Gilligan says goodbye: an interim president’s permanent farewell to Emerson


Ashlyn Wang

Interim President William Gilligan.

By Adri Pray, Editor-at-large

William Gilligan knew right away he didn’t want to be president long-term.

Gilligan stepped into the interim presidency in May 2021, just weeks after retiring from his job as vice president of IT. As a temporary replacement for outgoing president M. Lee Pelton, Gilligan was expected to lead Emerson through the summer as the Presidential Search Committee looked for the college’s next leader.

“It was an honor to have been asked to come back, but it was a big surprise,” Gilligan said, sitting across from college spokesperson Michelle Gaseau and two Beacon reporters. “I certainly wasn’t expecting it.”

Just after being awarded professor emeritus status, then-incoming Board of Trustees Chair Eric Alexander ’78 left a voicemail on Gilligan’s home answering machine congratulating him on his achievement and asking him to return the call at his earliest convenience, Gilligan said.

He received the message three days later and was worried Alexander thought he was “ghosting” him. When Gilligan called the chairman back, Alexander officially offered him the interim presidency.

When Gilligan accepted, Alexander told him the appointment would “only [be for] a few months.” But what started as a few months quickly turned into a year, then two, while the Presidential Search Committee restructured itself three times, hired two different consultant firms, and took a three-month hiatus before selecting Emerson’s 13th president, Jay Bernhardt earlier this year.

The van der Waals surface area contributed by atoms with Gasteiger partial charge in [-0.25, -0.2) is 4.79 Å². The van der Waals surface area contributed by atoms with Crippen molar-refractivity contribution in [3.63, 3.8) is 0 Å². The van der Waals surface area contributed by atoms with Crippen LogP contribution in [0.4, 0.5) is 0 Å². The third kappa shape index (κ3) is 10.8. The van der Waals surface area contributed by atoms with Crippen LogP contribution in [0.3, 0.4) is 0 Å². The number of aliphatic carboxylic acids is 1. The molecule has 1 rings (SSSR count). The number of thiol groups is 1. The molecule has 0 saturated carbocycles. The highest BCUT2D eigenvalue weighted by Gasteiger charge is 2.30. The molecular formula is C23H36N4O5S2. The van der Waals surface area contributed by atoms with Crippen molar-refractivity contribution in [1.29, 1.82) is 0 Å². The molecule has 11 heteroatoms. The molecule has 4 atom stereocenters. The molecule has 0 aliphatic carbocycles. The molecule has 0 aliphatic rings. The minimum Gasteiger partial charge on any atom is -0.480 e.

Since taking the helm, Gilligan has witnessed and led the college through several milestones. During the 2021-22 academic year, former provost Michaele Whelan left Emerson to become the president of Wheaton College, prompting Gilligan to fill the position with interim provost Jan Roberts-Breslin. In an earlier interview with the Beacon, Gilligan explained the search for a permanent provost would not begin until the Board of Trustees found Emerson’s permanent president.

He also appointed Shaya Gregory Poku to the vice presidency of equity and social justice and named Sonia Jurado as Title IX coordinator, filling the position after a four-year vacancy. To investigate systemic barriers faced by students of color at Emerson, the President’s Council hired Beyond Racial Equity, a consulting firm that delivered actionable results for Emerson to implement to make the college a more equitable and diverse campus.

This academic year, he led Emerson through the New England Commission of Higher Education Re-Accreditation visit—a once-per-decade opportunity for Emerson community members to reflect on the college’s progress and identify necessary areas of improvement. Additionally, he appointed and applauded David Howse when he took on the vice presidency of institutional advancement alongside his executive roles within ArtsEmerson.